Things were pretty slow in yard sale land today, as I expected they might be, since it's a long weekend. I had only four sales on my list to check out today, one of which turned out not to be running when I went by. I did find another unadvertised one along the way to investigate, though!
Despite it being a slow morning for sales, I did come home with a few things:
A decent quality backpack for $1.00 (I pick these up when I see them for cheap enough as my older son has an uncanny ability to destroy them), two heavy-duty 9" Wilton cake pans for 50 cents, and an oil cruet for 25 cents. There's a similar set of cake pans on Amazon for just under $15, and I've often seen this type of oil cruet selling for $8-$10 (although I've never been able to figure out why they're so expensive!) so I was quite pleased with these finds.
Grand total for the day: $1.75 for 4 items, or 44 cents an item
Eight years ago, we were ambitious (or insane) enough to buy a 2 1/2 story, double brick house built in 1925. While structurally sound, the house was your basic cosmetic nightmare. The previous owners had lived here for 48 years and were in their eighties when they sold the place to us. We already lived in the area (just down the street, actually!) and knew that we wanted to stay in the area permanently as it's a fantastic neighbourhood (the first planned community in Canada, with just about everything you need within walking distance). This house had significantly more space than our previous 1 1/2 story home, with two features we'd always wanted: a large front porch and a usable attic space (which we claimed for our bedroom).
The price was definitely right, but in some ways I'm not sure we quite knew what we were getting ourselves into. We never would have bought a fixer-upper if we weren't prepared to do much of the needed work ourselves. Thankfully we'd gotten a good bit of experience fixing things up in our previous home; however this house definitely needed a LOT more help!
While we didn't waste any time starting to make improvements once we took possession of the house, we have lived with an unsightly front entrance since we moved in and are finally getting around to sprucing up this part of the house.
Here's what it looked like when we arrived:
Mustard yellow carpeting on the stairs and in the front hallway, with hideous peeling linoleum in the area immediately inside the front door. When we ripped off the carpet, this is what the stairs looked like underneath:
My husband refinished the steps not long after we moved in, as well as ripping out a closet the previous owners had built in the entranceway that covered over one of the front door sidelights and took up way too much space while only holding about 3 or 4 coats. Thankfully the hardwood on the rest of the floors was in good condition after we scraped the disintegrated under padding off of it.
Before we could make any more significant improvements to this area, we wanted to install a banister on the stairs (the previous owners had ripped it out when they built the closet). This would allow us to remove the wall-mounted handrail, repair the plaster walls, and paint the whole area a much more attractive colour than its current purple-grey (ugh!) Unfortunately, the banister was by far the most expensive part of this project, and other things have taken priority for our financial resources up until now.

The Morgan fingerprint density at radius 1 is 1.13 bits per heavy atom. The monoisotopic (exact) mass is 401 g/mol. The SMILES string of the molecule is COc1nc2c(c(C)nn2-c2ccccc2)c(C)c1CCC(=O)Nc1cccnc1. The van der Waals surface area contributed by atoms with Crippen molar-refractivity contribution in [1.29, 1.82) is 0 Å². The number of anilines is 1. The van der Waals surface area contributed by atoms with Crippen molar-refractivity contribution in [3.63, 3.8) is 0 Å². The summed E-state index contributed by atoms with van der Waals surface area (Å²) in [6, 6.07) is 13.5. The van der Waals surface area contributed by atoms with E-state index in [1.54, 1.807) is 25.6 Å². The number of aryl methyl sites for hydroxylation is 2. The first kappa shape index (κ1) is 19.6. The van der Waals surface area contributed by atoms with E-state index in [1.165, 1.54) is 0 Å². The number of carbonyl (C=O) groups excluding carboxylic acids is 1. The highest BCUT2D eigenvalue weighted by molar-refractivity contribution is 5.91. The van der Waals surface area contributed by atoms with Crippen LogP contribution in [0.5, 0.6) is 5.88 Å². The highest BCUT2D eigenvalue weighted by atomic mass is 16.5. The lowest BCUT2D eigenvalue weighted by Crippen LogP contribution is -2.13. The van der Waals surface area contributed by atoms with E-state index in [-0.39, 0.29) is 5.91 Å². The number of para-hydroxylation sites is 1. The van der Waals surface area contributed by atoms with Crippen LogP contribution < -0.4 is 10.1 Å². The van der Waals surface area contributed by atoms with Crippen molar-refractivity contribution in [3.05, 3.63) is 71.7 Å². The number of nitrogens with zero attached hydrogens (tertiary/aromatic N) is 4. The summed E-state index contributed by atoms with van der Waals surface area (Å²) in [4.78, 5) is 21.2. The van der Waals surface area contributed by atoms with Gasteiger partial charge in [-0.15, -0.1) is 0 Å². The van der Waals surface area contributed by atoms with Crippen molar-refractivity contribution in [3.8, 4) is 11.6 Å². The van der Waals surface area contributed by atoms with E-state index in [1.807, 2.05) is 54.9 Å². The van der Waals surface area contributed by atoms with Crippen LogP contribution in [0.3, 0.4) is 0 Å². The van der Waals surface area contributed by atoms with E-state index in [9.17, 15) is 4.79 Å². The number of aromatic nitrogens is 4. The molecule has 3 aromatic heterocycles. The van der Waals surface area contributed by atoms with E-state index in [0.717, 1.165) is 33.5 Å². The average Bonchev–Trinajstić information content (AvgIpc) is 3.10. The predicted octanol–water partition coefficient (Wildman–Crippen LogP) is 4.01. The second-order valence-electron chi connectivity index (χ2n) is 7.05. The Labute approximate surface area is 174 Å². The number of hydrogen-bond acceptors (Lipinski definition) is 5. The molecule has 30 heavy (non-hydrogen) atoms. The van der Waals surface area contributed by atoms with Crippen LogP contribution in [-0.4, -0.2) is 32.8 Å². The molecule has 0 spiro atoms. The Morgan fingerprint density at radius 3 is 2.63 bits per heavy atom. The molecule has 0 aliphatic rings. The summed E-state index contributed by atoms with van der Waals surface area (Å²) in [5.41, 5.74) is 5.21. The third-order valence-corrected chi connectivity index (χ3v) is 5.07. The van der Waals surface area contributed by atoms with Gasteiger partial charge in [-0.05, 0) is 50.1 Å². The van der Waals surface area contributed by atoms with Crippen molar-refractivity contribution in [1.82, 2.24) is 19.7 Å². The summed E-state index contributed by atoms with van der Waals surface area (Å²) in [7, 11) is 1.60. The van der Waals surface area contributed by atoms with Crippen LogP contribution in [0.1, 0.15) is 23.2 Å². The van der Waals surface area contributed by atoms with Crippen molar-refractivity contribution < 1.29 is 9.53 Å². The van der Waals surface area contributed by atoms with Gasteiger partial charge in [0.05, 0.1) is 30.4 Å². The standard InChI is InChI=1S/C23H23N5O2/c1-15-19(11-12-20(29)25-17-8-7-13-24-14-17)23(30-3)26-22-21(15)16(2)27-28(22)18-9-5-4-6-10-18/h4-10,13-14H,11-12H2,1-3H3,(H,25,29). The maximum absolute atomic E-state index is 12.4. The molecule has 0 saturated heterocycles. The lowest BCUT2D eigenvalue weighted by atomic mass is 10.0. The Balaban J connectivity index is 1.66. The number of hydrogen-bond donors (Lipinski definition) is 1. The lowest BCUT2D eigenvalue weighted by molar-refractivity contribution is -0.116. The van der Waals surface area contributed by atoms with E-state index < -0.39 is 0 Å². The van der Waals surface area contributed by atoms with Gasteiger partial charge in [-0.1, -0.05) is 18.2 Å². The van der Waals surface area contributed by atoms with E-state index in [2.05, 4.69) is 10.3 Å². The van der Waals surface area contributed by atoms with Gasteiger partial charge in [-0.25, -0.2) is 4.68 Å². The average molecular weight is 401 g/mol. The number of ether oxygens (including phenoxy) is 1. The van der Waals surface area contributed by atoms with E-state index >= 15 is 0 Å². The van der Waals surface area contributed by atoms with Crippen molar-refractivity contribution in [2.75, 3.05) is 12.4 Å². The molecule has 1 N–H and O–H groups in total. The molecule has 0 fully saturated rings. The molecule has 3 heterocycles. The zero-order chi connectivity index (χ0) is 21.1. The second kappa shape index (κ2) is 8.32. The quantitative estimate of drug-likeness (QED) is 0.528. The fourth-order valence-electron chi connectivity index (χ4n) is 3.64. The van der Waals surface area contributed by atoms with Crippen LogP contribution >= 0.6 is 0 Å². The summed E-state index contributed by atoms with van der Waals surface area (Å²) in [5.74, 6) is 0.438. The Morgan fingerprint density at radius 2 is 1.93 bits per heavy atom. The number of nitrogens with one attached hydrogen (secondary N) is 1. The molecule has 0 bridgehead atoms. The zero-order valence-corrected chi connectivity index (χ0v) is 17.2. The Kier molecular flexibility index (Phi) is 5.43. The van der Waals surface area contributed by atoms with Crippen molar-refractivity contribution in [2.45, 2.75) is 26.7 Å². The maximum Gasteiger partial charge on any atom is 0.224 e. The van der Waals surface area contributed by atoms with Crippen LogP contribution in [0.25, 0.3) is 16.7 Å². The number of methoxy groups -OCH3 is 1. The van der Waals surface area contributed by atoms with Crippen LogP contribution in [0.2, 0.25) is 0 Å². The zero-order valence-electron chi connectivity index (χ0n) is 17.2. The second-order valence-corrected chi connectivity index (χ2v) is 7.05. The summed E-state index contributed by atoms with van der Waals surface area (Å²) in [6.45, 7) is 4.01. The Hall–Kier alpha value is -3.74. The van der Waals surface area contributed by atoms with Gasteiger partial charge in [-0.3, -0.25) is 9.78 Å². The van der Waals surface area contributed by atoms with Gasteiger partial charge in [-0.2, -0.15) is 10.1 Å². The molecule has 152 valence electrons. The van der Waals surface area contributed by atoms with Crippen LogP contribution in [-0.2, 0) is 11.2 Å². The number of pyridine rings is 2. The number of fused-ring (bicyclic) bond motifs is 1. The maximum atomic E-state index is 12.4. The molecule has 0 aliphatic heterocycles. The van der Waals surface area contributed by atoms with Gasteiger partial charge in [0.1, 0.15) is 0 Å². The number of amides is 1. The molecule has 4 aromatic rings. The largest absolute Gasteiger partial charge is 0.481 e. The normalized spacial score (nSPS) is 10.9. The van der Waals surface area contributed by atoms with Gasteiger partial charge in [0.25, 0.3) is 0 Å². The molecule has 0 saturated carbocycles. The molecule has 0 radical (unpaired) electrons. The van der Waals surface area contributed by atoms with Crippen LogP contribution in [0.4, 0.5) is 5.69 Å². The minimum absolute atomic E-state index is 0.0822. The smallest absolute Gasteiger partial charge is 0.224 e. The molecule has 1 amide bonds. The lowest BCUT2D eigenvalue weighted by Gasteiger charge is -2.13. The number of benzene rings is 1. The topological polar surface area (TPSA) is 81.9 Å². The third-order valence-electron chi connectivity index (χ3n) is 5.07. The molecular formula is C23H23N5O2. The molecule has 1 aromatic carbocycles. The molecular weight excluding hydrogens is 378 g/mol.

So, we had lived with it looking like this for the past several years:
Which, while still a dramatic improvement from when we arrived, was not quite the vision we had (this area looks a whole lot better than the area over by where the closet was, but that will be a whole other post!)
Yesterday, we finally got ourselves a banister. We had been looking around at the Habitat for Humanity Restore and other similar places in town to see if we could find suitable used materials for this project, but ended up needing to purchase everything new (except the small pieces of wood used to make the post caps). We also decided to hire some help to make sure the banister was built properly. This is only the second time we've hired someone to do work on this house (the previous time was to redo the roof). We hired our neighbour who's a professional carpenter to help my husband build the banister and make sure everything got done right the first time around! He gave us a bit of a discount on his usual rate and was willing to have Joe work alongside him, reducing the total number of hours needed to complete the project. They started work at 8:30 in the morning, and by 3:30 we had this:
It still needs to be primed and painted, but it's there! It's incredible what a difference it makes to the feel of the whole entranceway Once the painting is done, we'll take down the handrail you can see running down the other side of the stairs and start working on repairing the walls in preparation for painting them.
The cost for this project was $245.67 for materials plus $175 for labour (which I believe was worth every penny - the whole thing went together smoothly and precisely because of our neighbour's expertise, and it's rock-solid). If Joe didn't have the woodworking skills to work alongside our neighbour, the labour costs would have been significantly higher.
We already have the primer and paint left over from other projects, so there shouldn't be any further costs to finish it off. That brings the grand total to $420.67. It's a fairly large chunk of money, but this banister will last as long as the house does, so we feel it was a worthwhile investment.
Next up for this area: wall repair and painting.
Anyone else out there renovating an old house on a small budget? I'd love to hear from you!